1883 Magazine


We all know, computer technology in the first place and subsequently the Internet unlocked a world of (potentially) infinite possibilities for everyone, and in this case also for artists . As with the net tho, when it comes to “new media art” (to use an old fashioned umbrella term) it’s not always easy to distinguish between what is good and, well, not-so-good.

The Whitechapel Gallery tries to bring a little order to the chaotic variety of artistic practices in the post-Internet era with Electronic Superhighway (2016-1966), an ambitious, yet uneven and not always coherent exhibition tracing backwards the origin and history of Internet(-inspired)/computer art. 

Entering the downstairs gallery, we are confronted by an anarchic constellation of works produced over the last sixteen years and spanning painting, sculpture, film, photography, performance art and mixed media installation. There are a couple of blurred photos from Amalia Ulman’s Instagram project Excellences and Perfections (2014-15) that reflects on how the attitude towards the female body has changed due to the boom of social media; Celia Hempton’s chat-inspired paintings, portraits of random people she met online in a chatroom; Douglas Coupland’s photographic series in which geometric forms and stripes cover the faces of his sitters; Cory Arcangel’s Snowbunny/Lakes (2015), a manipulated Instagram image of Paris Hilton skiing in Aspen; and Evan Roth’s Self Portrait, a very detailed record of his online chronology unfolding like a tapestry before our eyes.

There is also A Family Finds Entertainment (2004) by Ryan Trecartin: something between a gay themed sitcom and a low-budget Youtube show with a good deal of improvisation, this rather disconcerting film follows the adventures of teenager Skippy in coming out to his dysfunctional family.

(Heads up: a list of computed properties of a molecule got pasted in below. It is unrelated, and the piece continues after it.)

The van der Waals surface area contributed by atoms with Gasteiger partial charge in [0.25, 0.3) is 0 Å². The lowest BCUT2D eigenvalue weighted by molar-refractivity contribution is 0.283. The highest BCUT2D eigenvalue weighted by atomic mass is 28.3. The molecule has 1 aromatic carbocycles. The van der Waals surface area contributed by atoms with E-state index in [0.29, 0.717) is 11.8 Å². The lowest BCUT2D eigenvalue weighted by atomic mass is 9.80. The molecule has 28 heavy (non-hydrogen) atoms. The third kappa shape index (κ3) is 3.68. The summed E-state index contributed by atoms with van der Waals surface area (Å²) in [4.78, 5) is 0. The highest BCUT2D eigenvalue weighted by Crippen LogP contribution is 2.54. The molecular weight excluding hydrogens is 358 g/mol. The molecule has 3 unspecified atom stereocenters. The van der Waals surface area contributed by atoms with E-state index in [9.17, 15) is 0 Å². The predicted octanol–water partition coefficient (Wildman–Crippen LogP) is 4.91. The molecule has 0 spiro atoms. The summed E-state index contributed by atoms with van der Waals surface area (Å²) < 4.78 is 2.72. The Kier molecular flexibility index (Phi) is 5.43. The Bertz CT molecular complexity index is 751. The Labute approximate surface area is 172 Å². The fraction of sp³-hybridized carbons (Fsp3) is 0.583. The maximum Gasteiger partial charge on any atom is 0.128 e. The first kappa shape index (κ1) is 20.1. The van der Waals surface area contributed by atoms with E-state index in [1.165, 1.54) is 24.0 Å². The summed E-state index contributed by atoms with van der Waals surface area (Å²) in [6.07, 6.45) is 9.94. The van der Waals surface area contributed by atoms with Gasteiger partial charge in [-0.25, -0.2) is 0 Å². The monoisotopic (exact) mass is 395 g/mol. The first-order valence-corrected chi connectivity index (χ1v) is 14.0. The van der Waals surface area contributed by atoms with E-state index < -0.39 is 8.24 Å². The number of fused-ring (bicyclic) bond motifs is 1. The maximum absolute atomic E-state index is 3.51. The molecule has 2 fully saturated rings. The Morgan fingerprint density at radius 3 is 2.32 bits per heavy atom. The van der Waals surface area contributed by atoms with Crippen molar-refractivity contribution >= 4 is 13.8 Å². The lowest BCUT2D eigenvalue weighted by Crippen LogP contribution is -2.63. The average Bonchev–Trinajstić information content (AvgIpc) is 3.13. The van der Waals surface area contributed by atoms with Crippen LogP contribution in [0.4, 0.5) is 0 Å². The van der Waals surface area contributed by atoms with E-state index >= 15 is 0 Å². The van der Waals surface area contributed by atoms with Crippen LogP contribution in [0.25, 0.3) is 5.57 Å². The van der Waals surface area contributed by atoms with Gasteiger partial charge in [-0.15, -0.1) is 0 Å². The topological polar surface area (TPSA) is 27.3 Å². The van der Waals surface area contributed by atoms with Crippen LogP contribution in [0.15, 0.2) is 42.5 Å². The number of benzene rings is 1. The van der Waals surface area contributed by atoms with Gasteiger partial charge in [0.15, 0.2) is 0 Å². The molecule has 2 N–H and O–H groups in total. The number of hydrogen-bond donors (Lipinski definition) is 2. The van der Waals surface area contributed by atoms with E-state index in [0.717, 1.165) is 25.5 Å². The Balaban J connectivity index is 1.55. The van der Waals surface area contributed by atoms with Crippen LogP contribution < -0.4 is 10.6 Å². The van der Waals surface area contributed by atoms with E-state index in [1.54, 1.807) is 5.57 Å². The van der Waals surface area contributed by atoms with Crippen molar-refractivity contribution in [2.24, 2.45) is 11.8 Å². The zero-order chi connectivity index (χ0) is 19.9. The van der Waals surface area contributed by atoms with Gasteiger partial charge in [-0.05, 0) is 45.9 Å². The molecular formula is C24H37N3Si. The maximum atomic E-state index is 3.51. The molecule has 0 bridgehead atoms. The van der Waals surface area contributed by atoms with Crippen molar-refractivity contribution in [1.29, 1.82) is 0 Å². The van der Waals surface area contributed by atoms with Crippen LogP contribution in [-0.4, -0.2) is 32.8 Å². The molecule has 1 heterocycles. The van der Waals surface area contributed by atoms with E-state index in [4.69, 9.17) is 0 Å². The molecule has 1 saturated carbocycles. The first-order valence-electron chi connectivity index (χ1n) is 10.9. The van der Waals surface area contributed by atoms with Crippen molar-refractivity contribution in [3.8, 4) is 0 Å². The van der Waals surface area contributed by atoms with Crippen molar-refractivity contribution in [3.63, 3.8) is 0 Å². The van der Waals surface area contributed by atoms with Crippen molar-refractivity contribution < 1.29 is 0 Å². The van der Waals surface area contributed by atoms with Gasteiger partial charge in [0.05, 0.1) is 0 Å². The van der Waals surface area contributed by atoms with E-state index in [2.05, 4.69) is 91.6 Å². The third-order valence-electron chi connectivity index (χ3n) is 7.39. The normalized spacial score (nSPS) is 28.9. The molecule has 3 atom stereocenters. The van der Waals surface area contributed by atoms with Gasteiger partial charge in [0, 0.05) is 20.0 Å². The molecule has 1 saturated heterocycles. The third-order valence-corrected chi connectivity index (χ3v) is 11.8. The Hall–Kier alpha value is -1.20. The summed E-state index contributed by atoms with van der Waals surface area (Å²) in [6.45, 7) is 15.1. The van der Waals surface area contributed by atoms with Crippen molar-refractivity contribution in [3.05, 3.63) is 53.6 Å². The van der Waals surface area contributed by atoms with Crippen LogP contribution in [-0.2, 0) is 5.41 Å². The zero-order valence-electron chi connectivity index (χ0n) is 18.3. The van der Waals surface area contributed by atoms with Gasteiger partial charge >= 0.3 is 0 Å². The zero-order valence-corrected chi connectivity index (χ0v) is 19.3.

In the upstairs gallery, we find a selection of works using the Internet as a medium, including seminal jodi.org (1995) by Joan Heemskerk and Dirk Paesmans, a website with an enigmatic alphanumeric front page behind which hides a varied collection of images and diagrams; and Olia Lialina’s My Boyfriend Came Back from the War (1996). Set against the backdrop of war, Lialina’s work is an interesting example of interactive hypertext storytelling with a simple and clean design marked by the use of black and white web pages and grainy GIFs. 

The exhibition continues with Morning, Mr. Orwell (1984) and Internet Dream (1994) by the father of video art, Nam June Paik (who, in 1974, coined the term from which the show title is taken): the former is a collection of pre-recorded materials from such artists as John Cage and The Thompson Twins, broadcasted live on New Year’s Day 1984 from a series of satellite-linked television studios in New York, West Germany, South Korea and Paris; and the latter is a video-wall of fifty-two monitors displaying electronically-processed images. Also worthy of mention are Lynn Hershman Leeson’s Lorna (1979-82), an interactive video installation on the life of an agoraphobic female character living as a recluse in her apartment; Vera Molnar’s Homage à Béla Bartok (1978), a silkscreen print after a computer plotter drawing in homage to the Hungarian composer; Ulla Wiggen’s TRASK (1967), a masterful painting combining the digital skeletons of motherboards and the artist’s own technological motifs to exemplify the interplay between realism and abstraction characterising machines themselves.

And finally, the show ends with a diverse array of artefacts by E.A.T. (Experiments in Art and Technology), a non-for-profit organization active in New York in 1966 bringing together artists (including Robert Rauschenberg and Robert Whitman, among others) and engineers – the forerunners, we may want to say, of contemporary digital artists. 

With several relevant works and a few mehs, Electronic Superhighway sheds light on a still largely unexplored area, that of (post-)Internet art and its precursors. Overall the exhibition provides a good starting point for the newcomers to the field, but it seems that the exploration is far from over.

Electronic Superhighway (2016-1966) will be running until 15th May at the Whitechapel Gallery, 77-82 Whitechapel High St, London E1 7QX.


Words by @jacopo982 

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